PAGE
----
Monday 26 September 2016

Psychiatrists urge ban on alcohol sponsors for sport

Published 24/09/2015 | 02:30

Young woman drinking wine from bottle
Young woman drinking wine from bottle

The body representing the country's psychiatrists is to call for a ban on alcohol sponsorship of sporting events, claiming research supports that the measure would reduce alcohol abuse.

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Dr John Hillery, Director of Public Education at the College of Psychiatrists, said the call - to be made in a pre-Budget submission next week - is based on doctors' own clinical experience with patients and research from the London Institute of Alcohol Studies.

"We also support minimum pricing. They are two effective weapons in reducing abuse of alcohol which can result in impulsive behaviour and lead to self-harm," he told the Irish Independent.

However, the move contrasts with the report of the Stop-Out-of-Control Drinking group, which was funded by the drinks giant Diageo.

That report does not support a ban on drinks' sponsorship of sporting events after the board commissioned a review of on the subject.

The board, chaired by Barnardo's chief Fergus Finlay, said they were completely independent and none of the 11 members, who gave their services for free, had any links with the alcohol industry.

Earlier this year it was embroiled in controversy after the Diageo sponsorship was questioned and several board members resigned.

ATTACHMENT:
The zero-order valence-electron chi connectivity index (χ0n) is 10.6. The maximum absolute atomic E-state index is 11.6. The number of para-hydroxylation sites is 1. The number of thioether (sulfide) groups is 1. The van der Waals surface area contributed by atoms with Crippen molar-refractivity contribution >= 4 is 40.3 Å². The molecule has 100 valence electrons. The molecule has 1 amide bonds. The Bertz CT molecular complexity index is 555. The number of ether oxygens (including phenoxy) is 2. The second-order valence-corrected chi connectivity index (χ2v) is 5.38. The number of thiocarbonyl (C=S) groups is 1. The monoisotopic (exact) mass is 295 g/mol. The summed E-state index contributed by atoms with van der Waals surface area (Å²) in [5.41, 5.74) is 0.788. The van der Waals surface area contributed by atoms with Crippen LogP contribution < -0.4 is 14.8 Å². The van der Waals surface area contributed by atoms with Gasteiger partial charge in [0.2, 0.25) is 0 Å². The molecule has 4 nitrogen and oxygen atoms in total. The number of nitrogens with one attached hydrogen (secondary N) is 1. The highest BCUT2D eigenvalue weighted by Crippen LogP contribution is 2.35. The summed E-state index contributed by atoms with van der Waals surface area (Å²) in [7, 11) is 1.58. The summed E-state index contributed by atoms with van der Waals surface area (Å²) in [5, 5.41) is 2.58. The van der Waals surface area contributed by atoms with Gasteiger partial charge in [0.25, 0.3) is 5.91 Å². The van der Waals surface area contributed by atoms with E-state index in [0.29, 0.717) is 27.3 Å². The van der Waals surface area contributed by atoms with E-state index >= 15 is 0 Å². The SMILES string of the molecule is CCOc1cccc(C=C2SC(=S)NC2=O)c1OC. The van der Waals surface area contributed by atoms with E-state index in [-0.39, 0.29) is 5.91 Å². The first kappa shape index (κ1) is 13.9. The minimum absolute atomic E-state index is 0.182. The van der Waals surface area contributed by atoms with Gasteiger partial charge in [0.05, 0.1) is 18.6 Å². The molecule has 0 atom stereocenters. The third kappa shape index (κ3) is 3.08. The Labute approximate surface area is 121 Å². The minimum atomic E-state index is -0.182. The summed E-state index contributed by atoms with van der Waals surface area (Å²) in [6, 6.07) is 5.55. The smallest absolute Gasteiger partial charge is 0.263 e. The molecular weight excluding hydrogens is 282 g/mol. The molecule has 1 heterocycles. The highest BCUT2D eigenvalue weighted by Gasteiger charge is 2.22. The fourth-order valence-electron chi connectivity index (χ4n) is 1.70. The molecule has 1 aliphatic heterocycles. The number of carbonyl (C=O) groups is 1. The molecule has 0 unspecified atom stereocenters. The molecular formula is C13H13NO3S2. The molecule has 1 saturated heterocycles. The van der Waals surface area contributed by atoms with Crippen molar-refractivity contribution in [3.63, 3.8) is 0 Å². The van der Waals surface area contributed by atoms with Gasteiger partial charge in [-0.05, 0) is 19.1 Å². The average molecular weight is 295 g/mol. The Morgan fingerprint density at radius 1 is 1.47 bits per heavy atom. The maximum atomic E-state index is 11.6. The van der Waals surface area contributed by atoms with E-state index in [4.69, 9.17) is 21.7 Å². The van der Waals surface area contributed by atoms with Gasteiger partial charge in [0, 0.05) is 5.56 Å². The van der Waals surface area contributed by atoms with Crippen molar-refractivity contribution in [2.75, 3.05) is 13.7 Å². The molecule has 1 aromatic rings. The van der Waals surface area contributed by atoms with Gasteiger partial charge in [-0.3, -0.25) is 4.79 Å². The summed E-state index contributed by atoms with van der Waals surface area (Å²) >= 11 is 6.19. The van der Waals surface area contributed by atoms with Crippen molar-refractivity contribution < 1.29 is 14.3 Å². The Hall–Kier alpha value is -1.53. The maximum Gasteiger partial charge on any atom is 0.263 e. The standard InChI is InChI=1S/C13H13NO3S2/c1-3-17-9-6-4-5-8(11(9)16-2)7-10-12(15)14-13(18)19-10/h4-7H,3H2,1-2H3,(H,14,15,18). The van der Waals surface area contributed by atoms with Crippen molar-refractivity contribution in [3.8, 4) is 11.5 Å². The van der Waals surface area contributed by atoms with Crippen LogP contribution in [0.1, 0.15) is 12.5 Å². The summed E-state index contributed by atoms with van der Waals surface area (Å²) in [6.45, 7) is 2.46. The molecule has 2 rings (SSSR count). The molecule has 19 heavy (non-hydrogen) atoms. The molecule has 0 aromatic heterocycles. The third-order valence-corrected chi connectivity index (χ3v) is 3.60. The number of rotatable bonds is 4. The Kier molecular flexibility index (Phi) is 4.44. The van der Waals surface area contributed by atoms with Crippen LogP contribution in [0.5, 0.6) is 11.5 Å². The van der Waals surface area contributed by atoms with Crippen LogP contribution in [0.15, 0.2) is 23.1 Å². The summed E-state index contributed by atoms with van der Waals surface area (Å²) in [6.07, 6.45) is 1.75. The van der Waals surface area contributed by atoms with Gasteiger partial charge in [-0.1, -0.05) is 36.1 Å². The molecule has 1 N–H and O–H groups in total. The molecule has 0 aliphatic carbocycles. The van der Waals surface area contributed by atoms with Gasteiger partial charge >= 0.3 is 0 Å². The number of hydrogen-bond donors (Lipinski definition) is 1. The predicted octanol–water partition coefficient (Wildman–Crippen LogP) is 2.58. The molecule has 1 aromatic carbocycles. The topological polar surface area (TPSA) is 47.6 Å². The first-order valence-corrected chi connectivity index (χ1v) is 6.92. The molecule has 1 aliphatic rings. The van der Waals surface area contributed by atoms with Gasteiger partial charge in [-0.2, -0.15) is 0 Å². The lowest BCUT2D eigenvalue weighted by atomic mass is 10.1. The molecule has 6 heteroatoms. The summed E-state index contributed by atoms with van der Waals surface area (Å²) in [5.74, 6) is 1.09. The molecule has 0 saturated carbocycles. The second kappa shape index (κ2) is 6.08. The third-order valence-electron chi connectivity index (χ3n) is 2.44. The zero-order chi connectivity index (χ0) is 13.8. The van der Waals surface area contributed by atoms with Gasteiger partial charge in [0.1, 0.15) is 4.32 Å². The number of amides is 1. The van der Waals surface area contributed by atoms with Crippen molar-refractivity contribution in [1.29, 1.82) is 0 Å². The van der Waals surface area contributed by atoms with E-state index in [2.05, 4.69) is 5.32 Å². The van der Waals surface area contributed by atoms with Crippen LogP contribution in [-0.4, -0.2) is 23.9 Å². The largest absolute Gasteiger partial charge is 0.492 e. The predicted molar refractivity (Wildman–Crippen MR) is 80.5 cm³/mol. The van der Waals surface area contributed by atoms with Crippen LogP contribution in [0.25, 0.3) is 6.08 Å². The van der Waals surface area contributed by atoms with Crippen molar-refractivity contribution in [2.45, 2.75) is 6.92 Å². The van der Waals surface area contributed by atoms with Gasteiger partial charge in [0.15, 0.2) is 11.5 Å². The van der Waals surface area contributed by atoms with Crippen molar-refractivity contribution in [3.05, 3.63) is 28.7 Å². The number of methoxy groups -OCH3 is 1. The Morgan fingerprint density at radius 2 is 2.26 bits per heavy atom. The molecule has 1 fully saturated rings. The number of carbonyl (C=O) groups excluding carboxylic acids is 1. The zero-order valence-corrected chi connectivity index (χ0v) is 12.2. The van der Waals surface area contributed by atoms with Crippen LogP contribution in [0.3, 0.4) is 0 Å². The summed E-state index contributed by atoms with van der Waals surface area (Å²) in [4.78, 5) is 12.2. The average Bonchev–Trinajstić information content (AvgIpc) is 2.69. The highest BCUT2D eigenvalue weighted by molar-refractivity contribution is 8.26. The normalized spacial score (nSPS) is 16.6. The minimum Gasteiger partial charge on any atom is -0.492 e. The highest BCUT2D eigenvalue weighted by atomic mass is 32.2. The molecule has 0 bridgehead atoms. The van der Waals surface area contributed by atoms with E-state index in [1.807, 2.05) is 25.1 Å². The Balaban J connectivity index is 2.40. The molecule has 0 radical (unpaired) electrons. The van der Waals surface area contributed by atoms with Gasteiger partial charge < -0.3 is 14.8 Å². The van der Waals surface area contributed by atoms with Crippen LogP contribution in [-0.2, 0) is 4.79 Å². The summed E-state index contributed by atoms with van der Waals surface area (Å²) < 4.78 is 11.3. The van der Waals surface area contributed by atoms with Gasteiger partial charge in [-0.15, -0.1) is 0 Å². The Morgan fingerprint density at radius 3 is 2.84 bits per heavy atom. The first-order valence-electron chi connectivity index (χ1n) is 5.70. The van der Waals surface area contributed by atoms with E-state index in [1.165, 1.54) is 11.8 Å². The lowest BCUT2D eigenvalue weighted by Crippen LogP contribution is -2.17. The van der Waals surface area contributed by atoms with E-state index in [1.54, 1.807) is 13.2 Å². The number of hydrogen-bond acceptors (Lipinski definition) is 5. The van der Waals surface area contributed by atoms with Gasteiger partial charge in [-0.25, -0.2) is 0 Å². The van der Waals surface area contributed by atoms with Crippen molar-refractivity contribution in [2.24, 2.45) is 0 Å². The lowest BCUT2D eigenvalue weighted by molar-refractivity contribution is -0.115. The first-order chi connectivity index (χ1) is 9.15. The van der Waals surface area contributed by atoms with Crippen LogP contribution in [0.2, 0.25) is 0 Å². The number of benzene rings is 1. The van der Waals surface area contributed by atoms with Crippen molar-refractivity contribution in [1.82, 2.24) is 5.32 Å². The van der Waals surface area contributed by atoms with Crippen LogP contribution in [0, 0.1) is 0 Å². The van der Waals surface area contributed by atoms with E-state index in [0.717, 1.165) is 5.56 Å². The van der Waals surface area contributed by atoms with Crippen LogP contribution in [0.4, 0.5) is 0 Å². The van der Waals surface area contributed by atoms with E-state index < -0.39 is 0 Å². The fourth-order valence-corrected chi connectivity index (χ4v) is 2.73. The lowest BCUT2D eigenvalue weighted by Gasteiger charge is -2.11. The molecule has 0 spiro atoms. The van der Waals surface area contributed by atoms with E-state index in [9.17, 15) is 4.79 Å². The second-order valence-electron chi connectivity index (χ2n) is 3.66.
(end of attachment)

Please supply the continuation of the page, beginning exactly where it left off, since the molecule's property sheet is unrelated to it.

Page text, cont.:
The report said there needs to be a "generational shift" in drinking culture to deliver a 30pc reduction in alcohol misuse in a decade. A key measure to achieve this is a State-funded foundation.

The report references studies which were examined by the group.

Prof Kevin Rafter of Dublin City University's Faculty of Humanities and Social Sciences was commissioned to examine studies and the board also did their own review.

Mr Finlay said its proposals call "for a mature and open approach otherwise we will be having the same conversation in 20 years time".

The Government's proposed legislation to curb alcohol abuse includes minimum pricing and it will review drinks sponsorship in three years time.

Asked about the sponsorship stand, a spokesman for the campaign group said: "There is no comment from individuals, only the board's views as a collective."

Irish Independent

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